Cosby’s lawyers have petitioned the judge who sentenced him – the same judge they criticized as biased and unethical – to reconsider his three-to-10-year sentence.
But this is only a preliminary step, trial experts say: If Judge Steven O’Neill denies the motion Cosby’s lawyers filed over the weekend then the defense team will likely go over O’Neill’s head to challenge the sentence to a three-judge panel of the state Superior Court.
If none of that gets Inmate No. NN7687 out of SCI Phoenix prison quickly, then Cosby can launch a full-on appeal of his April conviction of three charges of aggravated sexual assault for drugging and molesting a woman at his home outside Philadelphia in 2004.
On Tuesday, O’Neill signed an order giving prosecutors 10 days to file a response to Cosby’s motion. He did not indicate whether there would be a hearing. Kate Delano, a spokeswoman for Montgomery County District Attorney Kevin Steele, said his team is working on its response.
The motion was filed by appellate lawyer Peter Goldberger and Joseph Green, head of Cosby’s third team of defense lawyers since his arrest in December 2015 on the charges.
Cosby, 81, nearly blind and ailing, asked O’Neill to hold a hearing and grant a new trial, or alternatively to vacate the sentence or modify it to allow Cosby to be bailed out of prison pending a full appeal of his conviction.
“This is a motion in the trial court asking for reconsideration of the sentence based on factors they’ve already raised, but it’s a step that is commonly taken, to raise the (issue) of the appropriateness of the sentence,” says Dennis McAndrews, a former Pennsylvania prosecutor who is now a criminal defense attorney in the state. “It’s a preliminary step before going forward with an appeal.”
But trial experts doubt it will be granted by O’Neill, who has already rejected multiple pre-sentencing motions by Cosby accusing him of being biased and unethical during two trials and seeking his recusal from the case and a new trial.
“The percentage of success in these types of motions to the trial court is low,” says Stuart Slotnick, a New York defense attorney who has followed the Cosby case for nearly three years. “The bid to reduce the sentence will likely be rejected by the trial court and will only have a chance at success at an appellate court.”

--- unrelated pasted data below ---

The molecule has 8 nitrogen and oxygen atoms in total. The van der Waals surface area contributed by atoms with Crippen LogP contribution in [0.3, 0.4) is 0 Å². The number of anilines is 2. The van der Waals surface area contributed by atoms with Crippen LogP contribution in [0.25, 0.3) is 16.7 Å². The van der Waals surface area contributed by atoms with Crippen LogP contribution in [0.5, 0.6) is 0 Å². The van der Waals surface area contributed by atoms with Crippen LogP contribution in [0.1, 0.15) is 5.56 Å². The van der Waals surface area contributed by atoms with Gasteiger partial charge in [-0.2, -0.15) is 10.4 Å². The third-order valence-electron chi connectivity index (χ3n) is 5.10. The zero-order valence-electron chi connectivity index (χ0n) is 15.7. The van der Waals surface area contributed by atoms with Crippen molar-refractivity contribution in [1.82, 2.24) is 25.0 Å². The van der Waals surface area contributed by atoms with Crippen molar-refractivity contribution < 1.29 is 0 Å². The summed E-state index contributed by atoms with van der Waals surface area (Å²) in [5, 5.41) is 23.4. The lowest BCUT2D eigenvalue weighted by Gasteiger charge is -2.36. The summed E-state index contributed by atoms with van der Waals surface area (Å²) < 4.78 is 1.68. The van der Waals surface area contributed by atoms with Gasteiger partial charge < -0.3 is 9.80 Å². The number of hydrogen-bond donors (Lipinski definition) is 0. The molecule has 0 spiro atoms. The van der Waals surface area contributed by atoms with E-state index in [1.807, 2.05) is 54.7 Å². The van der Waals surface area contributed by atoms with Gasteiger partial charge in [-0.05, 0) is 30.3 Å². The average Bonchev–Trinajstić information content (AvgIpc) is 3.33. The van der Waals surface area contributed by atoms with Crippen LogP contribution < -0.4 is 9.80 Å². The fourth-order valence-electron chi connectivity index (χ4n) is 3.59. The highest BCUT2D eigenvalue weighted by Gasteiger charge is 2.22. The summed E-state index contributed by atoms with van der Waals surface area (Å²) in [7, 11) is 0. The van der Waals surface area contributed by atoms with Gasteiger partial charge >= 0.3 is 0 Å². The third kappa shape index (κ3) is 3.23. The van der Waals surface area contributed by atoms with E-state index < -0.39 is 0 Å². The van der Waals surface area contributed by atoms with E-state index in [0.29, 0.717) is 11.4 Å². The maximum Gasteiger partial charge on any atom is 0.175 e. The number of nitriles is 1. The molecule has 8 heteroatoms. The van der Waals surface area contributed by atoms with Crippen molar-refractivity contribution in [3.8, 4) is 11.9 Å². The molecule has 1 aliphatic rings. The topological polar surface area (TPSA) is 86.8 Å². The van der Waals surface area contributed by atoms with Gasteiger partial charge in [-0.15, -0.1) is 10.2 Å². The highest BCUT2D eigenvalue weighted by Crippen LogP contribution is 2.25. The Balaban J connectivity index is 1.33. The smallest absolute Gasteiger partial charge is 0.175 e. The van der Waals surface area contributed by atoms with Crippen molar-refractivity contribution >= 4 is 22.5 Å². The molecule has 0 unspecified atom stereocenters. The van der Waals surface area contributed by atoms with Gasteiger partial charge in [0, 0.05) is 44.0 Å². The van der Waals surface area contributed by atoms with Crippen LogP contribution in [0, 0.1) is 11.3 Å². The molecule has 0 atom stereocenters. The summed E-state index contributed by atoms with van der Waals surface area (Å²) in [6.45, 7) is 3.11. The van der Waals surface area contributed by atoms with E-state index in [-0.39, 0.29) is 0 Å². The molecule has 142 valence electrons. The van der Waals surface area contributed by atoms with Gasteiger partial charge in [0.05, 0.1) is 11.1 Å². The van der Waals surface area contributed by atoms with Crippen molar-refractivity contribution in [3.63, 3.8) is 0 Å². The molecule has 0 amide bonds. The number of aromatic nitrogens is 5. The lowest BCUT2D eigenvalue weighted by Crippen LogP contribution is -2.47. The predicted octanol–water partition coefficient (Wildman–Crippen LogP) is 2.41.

McAndrews agreed trial judges rarely change their minds after sentences are challenged, “especially in cases such as this when these issues were all considered so thoroughly,” he said. “I would not expect this to be granted.”
So why file it? Because Cosby’s lawyers are “trying to make a record of their reasons why they think his sentence was excessive” for use later in a full appeal of the conviction, McAndrews said.
This is what defense lawyers do for clients post-conviction, says Lara Yeretsian, a Los Angeles criminal defense lawyer who has worked on other high-profile celebrity cases.
“Every little thing they can do for him they’re going to do, especially now he is in custody,” she says. “If there’s a 1 percent chance this judge might overturn the conviction or reduce the sentence, it’s worth a try. If he doesn’t, they can take it up on appeal (later).”
Also, Cosby is arguing that he has “after-discovered evidence,” meaning evidence that emerged after the trial. Cosby’s lawyers argue that an audio recording played to jurors of a 2005 conversation between Cosby and the mother of accuser Andrea Constand was “not authentic.” They said they did not make the discovery until an expert review after the trial.
Any claim of after-discovered evidence is “supposed to be raised as soon as possible” after sentencing, McAndrews said, thus the need to file a motion now.
And if it’s true, “this could provide a significant opportunity to reverse the conviction” on appeal, adds Slotnick.
Cosby’s latest motion is only 11 pages but it contains some previews of what are likely to be his arguments in a full appeal of his conviction to the state appellate court, known as the Superior Court in Pennsylvania.
The motion argues that prosecutors failed to prove that the encounter with Constand took place within the 12-year statute of limitations. It argues that O’Neill erred in declaring Cosby a “sexually violent predator” who must be imprisoned to protect the community. And they argue that the sentence was longer than necessary under the standard two- to three-year guideline range for the crime.
“The defense can appeal a sentence but whether an appellate court would agree that the judge abused his discretion in sentencing Cosby to three-to-10 years is another matter,” says Yeretsian. She says O’Neill was careful to remain close to the upper end of the sentencing range but not exceed it.
“Clearly, Judge O’Neill played it safe by imposing the maximum sentence he could impose without being overturned,” Yeretsian said.
Another argument: O’Neill “erred” in sentencing Cosby based on the testimony of five other accusers who testified at the second trial that Cosby sexually assaulted them, too. (O’Neill allowed only one such accuser of “uncharged crimes” to testify at the first trial, which ended in a hung jury.)
Cosby’s motion cited what O’Neill told Cosby during his sentencing, that he considered “voices from the past, your past,” and that he “heard their voices loud and clear.”
“This use of the witnesses’ testimony also violated (Cosby’s) right at sentencing to cross-examine the witnesses against him,” Cosby’s motion argued.